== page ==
Wednesday, November 19, 2014

Providing Services To Illegal Aliens Gets A Little Less Risky

The following summary is from Andrew McGowan, an Assistant Federal Defender in Topeka, and it is about this recent decision from the Seventh Circuit (a case, incidentally, that the Court reversed the day it was argued and, in an even more unusual move, ordered the release of the defendants on bond). Enjoy! 
Prosecutors in Indiana indicted the defendants for conspiracy to encourage illegal aliens to reside in the United States and to shield them from detection by providing a service that allowed illegal aliens to title vehicles and obtain license plates in Indiana. A second count charged conspiracy to commit mail and wire fraud because the defendants deprived the state of Indiana of “money and property.” The Court found serious, reversible problems with both counts.
On the first count, the defendants provided paperwork (for $350) to customers who did not have, and who usually could not obtain, a Social Security number, so that these customers could obtain an employer identification number (EIN) for their new Limited Liability Company (LLC). Under Indiana law, the EIN allowed vehicles to be titled in the name of the LLC, which allowed illegal aliens (some of the "customers") to legally own cars. To create the LLC and obtain the EIN number, the illegal aliens hid nothing: they used their own names and addresses, and everything that they did was perfectly legal. One of the problems with the government’s evidence was that it did not prove that it was just illegal aliens who would or could use the service. It could also help legal aliens who could not work because of restricted visas, as well as citizens who did not want to use their Social Security number to title a car. The defendants were convicted and sentenced from 2-to-7 years' imprisonment.
The Seventh Circuit vacated the convictions because, among other things, the government could not sufficiently distinguish what the defendants did from what a grocer who sold goods to an alien the grocer knew to be an illegal alien did or what a doctor who treated a person the doctor knew to be an illegal alien did. The Court noted that the defendants did not shield their clients from detection because they supplied the state with their correct names and addresses. The Court had other problems with the convictions, including that under the government’s theory Indiana itself might be criminally responsible. Because of these concerns and others (which are fun to read), the Court held that the portion of the statute that the government relied on did not apply to “the provision of goods and services that are attractive to unauthorized aliens, legally residing aliens, and citizens alike.” With any luck, this also shields lawyers who represent illegal aliens from being prosecuted.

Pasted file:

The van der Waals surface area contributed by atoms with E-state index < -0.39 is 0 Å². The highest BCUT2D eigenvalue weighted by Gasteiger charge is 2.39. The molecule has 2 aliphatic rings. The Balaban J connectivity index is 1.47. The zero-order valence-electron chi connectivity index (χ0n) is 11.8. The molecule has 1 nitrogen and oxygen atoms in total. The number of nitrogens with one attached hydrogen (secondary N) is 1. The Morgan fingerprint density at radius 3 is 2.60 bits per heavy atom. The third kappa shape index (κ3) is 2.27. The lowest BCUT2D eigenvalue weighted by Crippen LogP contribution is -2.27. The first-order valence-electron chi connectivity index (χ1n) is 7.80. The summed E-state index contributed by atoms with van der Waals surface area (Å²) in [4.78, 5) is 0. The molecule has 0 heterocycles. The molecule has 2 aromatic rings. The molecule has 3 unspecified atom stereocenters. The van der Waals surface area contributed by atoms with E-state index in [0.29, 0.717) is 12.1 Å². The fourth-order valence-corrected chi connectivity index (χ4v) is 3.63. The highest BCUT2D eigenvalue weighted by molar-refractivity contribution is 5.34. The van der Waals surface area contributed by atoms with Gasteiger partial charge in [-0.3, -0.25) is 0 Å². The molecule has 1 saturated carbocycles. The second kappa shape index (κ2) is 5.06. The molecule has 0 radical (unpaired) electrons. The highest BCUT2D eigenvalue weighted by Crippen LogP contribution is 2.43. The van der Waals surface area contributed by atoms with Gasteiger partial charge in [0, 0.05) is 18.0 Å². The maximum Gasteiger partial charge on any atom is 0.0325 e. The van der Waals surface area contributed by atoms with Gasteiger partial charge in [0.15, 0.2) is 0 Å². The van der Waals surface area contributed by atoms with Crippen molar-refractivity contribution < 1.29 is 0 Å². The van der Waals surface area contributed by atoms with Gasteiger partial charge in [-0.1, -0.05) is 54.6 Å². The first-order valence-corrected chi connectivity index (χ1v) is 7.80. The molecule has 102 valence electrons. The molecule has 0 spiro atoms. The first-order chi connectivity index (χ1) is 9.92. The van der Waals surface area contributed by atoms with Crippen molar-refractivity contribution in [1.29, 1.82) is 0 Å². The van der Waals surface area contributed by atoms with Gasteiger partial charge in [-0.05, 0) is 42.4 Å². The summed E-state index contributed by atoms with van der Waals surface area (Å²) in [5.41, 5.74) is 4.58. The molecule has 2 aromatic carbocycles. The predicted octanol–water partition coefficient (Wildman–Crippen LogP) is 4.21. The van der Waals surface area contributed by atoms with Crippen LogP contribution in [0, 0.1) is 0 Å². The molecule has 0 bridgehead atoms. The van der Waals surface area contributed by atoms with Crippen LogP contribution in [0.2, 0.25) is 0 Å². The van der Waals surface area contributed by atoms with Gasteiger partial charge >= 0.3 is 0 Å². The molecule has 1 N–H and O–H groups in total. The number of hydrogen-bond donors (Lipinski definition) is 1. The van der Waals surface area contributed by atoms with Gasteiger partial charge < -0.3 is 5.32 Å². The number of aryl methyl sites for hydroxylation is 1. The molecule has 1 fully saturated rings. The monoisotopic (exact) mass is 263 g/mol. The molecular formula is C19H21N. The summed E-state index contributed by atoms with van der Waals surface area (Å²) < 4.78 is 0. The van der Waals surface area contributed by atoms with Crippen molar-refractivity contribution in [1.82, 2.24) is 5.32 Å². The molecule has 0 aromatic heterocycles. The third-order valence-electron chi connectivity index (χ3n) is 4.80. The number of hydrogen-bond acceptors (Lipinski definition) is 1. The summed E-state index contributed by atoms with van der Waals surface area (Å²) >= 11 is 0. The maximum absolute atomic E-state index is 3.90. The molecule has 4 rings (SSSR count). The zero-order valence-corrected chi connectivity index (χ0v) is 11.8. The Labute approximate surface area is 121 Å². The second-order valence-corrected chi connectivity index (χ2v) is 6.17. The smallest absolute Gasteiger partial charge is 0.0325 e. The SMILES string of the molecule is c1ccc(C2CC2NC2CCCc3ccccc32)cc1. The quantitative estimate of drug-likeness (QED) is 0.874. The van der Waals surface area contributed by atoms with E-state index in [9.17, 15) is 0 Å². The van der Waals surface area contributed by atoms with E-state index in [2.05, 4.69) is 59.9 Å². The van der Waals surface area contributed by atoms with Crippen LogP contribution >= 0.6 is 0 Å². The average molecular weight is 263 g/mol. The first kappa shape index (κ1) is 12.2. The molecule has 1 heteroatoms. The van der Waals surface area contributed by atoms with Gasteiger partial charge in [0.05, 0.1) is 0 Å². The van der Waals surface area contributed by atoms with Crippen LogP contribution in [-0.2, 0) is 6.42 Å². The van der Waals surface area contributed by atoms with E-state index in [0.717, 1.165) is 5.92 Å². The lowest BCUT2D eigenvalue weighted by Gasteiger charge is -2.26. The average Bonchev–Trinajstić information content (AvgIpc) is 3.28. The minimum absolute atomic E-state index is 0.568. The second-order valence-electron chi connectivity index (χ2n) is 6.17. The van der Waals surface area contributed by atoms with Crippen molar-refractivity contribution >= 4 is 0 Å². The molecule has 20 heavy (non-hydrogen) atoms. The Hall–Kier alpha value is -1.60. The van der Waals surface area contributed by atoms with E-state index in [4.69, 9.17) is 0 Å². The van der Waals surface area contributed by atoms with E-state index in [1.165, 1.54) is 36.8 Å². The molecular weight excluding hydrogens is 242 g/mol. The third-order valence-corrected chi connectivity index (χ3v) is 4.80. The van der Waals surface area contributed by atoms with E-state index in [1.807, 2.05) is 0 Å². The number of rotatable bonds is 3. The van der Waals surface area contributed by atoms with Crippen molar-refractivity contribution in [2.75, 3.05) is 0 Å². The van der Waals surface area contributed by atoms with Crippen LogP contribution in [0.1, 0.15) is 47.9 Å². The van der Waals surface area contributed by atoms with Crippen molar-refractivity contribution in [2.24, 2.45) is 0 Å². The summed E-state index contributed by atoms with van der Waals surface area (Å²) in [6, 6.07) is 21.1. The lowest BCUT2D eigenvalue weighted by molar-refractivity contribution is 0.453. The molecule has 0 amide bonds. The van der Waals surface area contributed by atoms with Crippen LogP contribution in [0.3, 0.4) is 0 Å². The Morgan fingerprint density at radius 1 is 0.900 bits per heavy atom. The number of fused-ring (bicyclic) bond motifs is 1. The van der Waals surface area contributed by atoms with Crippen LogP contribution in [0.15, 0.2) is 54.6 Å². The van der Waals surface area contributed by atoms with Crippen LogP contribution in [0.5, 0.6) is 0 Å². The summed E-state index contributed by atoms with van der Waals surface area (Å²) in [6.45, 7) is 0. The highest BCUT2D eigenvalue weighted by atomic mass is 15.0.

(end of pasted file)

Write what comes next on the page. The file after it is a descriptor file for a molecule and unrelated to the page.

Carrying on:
On the second count, the government provided two different theories: 1) that false statements on the application to transfer title of the cost of the vehicle (some reported sales were for $100 or $200) reduced the amount of tax revenue to Indiana and 2) the defendants caused the state to have to retitle the licenses, even if it did not suffer any financial loss. A conviction on the first basis might have been okay if the second basis had been a crime. But it was not a crime because documents were not “property” (see this case and this case).
At trial, neither party (nor the judge) noticed this problem, so none of the defense attorneys objected to the jury instruction that allowed the jury to convict on this basis. Also, there was no unanimity instruction (in the Tenth Circuit, 1.24 of the Criminal Instructions) that required the jury to further explain the basis of the conviction. One practice note, the Court almost found that the issue was waived because there had been no objection to the jury instruction. But, fortunately, the defendants made a motion for judgment of acquittal that allowed the Court to address the problem because the Rule 29 motion essentially questioned the legality of the conviction. The problem was that there were two possible bases for the jury verdict, one legal and the other not. So, the conviction could have been based on either a proper or an improper basis. Had the question been only one of insufficiency of the evidence on either basis, then the verdict would have been upheld
But, because the basis for the conviction could have been legally insufficient, the Court remanded the case for a possible retrial. This case is another reminder that just because the government charges something doesn’t mean it’s a crime.

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